weird


From The Collaborative International Dictionary of English v.0.48:

Weird \Weird\, v. t.
   To foretell the fate of; to predict; to destine to. [Scot.]
   --Jamieson.
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From The Collaborative International Dictionary of English v.0.48:

Weird \Weird\ (w[=e]rd), n. [OE. wirde, werde, AS. wyrd fate,
   fortune, one of the Fates, fr. weor[eth]an to be, to become;
   akin to OS. wurd fate, OHG. wurt, Icel. ur[eth]r. [root]143.
   See Worth to become.]
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   1. Fate; destiny; one of the Fates, or Norns; also, a
      prediction. [Obs. or Scot.]
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   2. A spell or charm. [Obs. or Scot.] --Sir W. Scott.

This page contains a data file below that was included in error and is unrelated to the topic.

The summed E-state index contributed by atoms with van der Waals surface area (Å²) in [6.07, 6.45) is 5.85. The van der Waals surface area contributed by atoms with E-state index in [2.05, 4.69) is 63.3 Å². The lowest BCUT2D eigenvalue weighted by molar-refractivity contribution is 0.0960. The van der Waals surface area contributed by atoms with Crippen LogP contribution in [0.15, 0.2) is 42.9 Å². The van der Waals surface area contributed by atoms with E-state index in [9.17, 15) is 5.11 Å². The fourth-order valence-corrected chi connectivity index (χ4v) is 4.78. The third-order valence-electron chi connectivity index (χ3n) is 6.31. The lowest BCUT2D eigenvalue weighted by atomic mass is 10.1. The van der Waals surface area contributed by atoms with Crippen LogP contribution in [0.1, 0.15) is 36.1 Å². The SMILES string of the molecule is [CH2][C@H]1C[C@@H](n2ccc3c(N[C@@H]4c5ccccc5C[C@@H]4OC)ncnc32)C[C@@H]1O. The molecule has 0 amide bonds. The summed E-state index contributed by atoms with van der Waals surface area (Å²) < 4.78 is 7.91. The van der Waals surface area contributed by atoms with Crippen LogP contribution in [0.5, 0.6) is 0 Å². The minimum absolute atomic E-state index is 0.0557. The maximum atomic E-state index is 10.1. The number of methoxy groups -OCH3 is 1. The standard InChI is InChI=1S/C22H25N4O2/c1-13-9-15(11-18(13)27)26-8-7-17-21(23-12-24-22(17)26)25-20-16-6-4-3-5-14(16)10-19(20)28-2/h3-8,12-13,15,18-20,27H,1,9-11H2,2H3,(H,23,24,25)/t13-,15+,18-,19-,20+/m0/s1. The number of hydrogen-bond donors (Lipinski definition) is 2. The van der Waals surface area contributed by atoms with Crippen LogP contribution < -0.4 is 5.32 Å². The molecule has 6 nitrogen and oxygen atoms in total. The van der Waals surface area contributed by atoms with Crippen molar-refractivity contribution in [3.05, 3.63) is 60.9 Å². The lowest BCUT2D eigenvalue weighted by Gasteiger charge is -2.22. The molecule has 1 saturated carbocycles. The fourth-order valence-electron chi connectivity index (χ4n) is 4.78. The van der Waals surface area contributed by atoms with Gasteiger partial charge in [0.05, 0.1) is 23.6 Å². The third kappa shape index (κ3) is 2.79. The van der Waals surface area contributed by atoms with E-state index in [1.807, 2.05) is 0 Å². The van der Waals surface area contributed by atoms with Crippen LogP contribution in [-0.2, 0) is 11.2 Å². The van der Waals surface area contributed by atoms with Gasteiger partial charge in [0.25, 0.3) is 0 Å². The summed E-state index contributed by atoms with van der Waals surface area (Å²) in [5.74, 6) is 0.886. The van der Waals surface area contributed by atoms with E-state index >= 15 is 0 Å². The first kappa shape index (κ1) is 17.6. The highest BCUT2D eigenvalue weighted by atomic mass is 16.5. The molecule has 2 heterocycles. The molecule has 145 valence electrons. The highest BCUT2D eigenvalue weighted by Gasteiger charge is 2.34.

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From The Collaborative International Dictionary of English v.0.48:

Weird \Weird\, a.
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   1. Of or pertaining to fate; concerned with destiny.
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   2. Of or pertaining to witchcraft; caused by, or suggesting,
      magical influence; supernatural; unearthly; wild; as, a
      weird appearance, look, sound, etc.
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            Myself too had weird seizures.        --Tennyson.
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            Those sweet, low tones, that seemed like a weird
            incantation.                          --Longfellow.
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   Weird sisters, the Fates. [Scot.] --G. Douglas.
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   Note: Shakespeare uses the term for the three witches in
         Macbeth.
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               The weird sisters, hand in hand,
               Posters of the sea and land.       --Shak.
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